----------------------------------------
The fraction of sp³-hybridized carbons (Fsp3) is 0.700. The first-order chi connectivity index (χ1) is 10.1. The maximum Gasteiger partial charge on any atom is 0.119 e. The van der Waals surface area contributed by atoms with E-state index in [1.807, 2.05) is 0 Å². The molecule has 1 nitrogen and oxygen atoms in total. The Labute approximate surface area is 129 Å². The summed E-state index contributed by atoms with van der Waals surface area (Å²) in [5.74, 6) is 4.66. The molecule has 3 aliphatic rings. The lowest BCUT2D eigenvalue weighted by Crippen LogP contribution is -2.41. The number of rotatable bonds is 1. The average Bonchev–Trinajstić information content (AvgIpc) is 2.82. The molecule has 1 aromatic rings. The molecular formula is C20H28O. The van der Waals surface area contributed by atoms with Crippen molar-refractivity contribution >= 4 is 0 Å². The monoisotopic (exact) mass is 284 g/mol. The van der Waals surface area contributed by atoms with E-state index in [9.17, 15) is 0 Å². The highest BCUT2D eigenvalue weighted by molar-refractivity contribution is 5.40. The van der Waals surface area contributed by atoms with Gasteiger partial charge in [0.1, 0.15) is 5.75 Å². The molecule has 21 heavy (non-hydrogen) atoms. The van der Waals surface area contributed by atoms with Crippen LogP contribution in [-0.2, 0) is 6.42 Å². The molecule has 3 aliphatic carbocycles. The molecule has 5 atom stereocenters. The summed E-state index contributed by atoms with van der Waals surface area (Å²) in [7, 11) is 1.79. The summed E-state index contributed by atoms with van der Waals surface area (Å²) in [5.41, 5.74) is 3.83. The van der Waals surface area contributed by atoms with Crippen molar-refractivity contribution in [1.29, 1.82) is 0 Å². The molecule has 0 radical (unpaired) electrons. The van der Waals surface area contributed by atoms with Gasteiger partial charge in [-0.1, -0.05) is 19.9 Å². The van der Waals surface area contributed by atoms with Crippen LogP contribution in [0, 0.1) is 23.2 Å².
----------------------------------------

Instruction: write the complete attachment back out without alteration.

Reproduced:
The fraction of sp³-hybridized carbons (Fsp3) is 0.700. The first-order chi connectivity index (χ1) is 10.1. The maximum Gasteiger partial charge on any atom is 0.119 e. The van der Waals surface area contributed by atoms with E-state index in [1.807, 2.05) is 0 Å². The molecule has 1 nitrogen and oxygen atoms in total. The Labute approximate surface area is 129 Å². The summed E-state index contributed by atoms with van der Waals surface area (Å²) in [5.74, 6) is 4.66. The molecule has 3 aliphatic rings. The lowest BCUT2D eigenvalue weighted by Crippen LogP contribution is -2.41. The number of rotatable bonds is 1. The average Bonchev–Trinajstić information content (AvgIpc) is 2.82. The molecule has 1 aromatic rings. The molecular formula is C20H28O. The van der Waals surface area contributed by atoms with Crippen molar-refractivity contribution >= 4 is 0 Å². The monoisotopic (exact) mass is 284 g/mol. The van der Waals surface area contributed by atoms with E-state index in [9.17, 15) is 0 Å². The highest BCUT2D eigenvalue weighted by molar-refractivity contribution is 5.40. The van der Waals surface area contributed by atoms with Gasteiger partial charge in [0.1, 0.15) is 5.75 Å². The molecule has 21 heavy (non-hydrogen) atoms. The van der Waals surface area contributed by atoms with Crippen LogP contribution in [-0.2, 0) is 6.42 Å². The molecule has 3 aliphatic carbocycles. The molecule has 5 atom stereocenters. The summed E-state index contributed by atoms with van der Waals surface area (Å²) in [7, 11) is 1.79. The summed E-state index contributed by atoms with van der Waals surface area (Å²) in [5.41, 5.74) is 3.83. The van der Waals surface area contributed by atoms with Crippen molar-refractivity contribution in [1.29, 1.82) is 0 Å². The molecule has 0 radical (unpaired) electrons. The van der Waals surface area contributed by atoms with Gasteiger partial charge in [-0.1, -0.05) is 19.9 Å². The van der Waals surface area contributed by atoms with Crippen LogP contribution in [0, 0.1) is 23.2 Å².